How Can You “Screen” a Potential Partner?

 

 

To be happy in a relationship, you need a partner who supports your needs and goals, also allowing you to pursue your interests. While it is nice if you get ample opportunity in a relationship to express your strengths, it is more important that you can pursue your interests AND get your needs met. But when you meet someone new, how can you tell if they’re a good match? And how do you know if you’re a good match for them? Ask yourself:

 

  • Am I getting sufficient opportunity to pursue my interests and the goals that arise from them?
  • Does the relationship lessen my stress?

Assessing a new partner can be tricky. As life unfolds, you are led in different directions—so you want to know that your partner will support you as you evolve. Since you can’t predict the future, try to sense if the person is supportive of you evolving. Do you get enough time to pursue your interest areas? Does he or she meet your basic needs today? Let’s pretend I just met my husband. Mr. Social usually goes a mile a minute. However, he needs quiet time to regroup. My preferred style matches up with this need exactly, so it is easy for me to meet it.

Of course, it’s easier to get along with someone in good times. That’s why it’s important to see how you manage when times are tough. When a stressful situation does occur, ask yourself, “Is this person increasing or decreasing my stress? If so, how?”

If you’re self-aware, tell your partner what you need them to do when you’re stressed, if they don’t already know. If they’re willing to do it, and you feel better as a result, that’s a positive sign. However, many people are unaware of their basic needs. This is where a good assessment like The Birkman Method® can be helpful.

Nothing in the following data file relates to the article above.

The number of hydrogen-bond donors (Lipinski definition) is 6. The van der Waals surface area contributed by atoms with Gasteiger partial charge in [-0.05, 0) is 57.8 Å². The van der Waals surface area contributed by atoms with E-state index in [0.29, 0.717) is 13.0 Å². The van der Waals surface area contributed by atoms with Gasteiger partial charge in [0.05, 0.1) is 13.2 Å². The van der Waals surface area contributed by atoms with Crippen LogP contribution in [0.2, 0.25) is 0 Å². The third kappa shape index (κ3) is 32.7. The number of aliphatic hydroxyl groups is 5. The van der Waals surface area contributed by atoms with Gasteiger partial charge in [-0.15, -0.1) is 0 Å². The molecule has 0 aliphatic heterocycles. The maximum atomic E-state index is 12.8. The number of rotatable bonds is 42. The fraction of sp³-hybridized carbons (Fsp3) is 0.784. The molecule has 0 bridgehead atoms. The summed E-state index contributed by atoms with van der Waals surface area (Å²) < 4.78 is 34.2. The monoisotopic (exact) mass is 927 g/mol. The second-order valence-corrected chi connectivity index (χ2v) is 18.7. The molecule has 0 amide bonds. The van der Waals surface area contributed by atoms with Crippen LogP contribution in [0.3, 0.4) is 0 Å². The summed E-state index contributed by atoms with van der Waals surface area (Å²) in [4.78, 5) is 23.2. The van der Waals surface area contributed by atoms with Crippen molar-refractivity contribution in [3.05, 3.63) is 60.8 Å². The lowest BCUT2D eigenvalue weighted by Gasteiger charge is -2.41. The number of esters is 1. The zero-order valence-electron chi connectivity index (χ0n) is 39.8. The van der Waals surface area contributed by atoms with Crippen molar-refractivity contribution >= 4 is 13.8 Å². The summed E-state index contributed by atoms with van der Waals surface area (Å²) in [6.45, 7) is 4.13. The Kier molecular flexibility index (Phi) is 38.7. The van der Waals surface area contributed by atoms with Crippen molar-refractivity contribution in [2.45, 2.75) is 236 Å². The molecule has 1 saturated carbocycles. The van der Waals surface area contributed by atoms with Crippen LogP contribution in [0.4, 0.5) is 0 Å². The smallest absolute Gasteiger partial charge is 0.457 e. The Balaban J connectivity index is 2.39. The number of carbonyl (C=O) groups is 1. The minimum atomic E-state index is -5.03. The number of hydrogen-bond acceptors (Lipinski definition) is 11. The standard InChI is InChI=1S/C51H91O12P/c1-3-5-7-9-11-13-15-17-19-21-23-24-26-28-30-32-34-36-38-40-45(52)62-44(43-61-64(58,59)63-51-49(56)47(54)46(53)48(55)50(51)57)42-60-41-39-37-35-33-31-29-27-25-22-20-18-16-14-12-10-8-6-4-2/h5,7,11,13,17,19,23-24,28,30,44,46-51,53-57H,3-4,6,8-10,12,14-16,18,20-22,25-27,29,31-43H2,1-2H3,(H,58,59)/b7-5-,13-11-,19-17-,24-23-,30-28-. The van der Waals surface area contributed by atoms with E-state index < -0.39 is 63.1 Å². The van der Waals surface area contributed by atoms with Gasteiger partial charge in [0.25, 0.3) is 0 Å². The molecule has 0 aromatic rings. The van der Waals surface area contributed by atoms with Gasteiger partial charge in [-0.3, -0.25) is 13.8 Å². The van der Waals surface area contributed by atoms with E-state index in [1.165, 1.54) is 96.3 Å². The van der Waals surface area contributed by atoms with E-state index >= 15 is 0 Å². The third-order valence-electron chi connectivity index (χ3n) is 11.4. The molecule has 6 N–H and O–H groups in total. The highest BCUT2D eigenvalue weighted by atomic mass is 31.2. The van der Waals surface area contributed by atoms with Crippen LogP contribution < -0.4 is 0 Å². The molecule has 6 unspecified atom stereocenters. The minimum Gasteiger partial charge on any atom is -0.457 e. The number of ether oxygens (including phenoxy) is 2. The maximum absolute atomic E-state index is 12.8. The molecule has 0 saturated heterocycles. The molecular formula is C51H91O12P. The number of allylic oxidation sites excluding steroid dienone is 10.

Another way to determine this is to think back to the parent/grandparent/teacher who most encouraged your development. What did that person do? Can your partner do the same for you? If not, you must get it somewhere. If there is enough joy in your relationship, and you can get the needed support from someone else, the relationship can still work. But it is critical that you know how you will get your needs met.

Of course, relationships are not one-sided—it is equally important that you support your partner during difficult times. Ask your partner after a difficult situation if you were helpful. If there’s room for improvement, follow their requests and then ask for more feedback. We sometimes have to learn how to support another person, and you want to know whether you will be willing and able to do what is most helpful for them.

Stay tuned for the next article in our series on relationships. It’s on fighting fair.  

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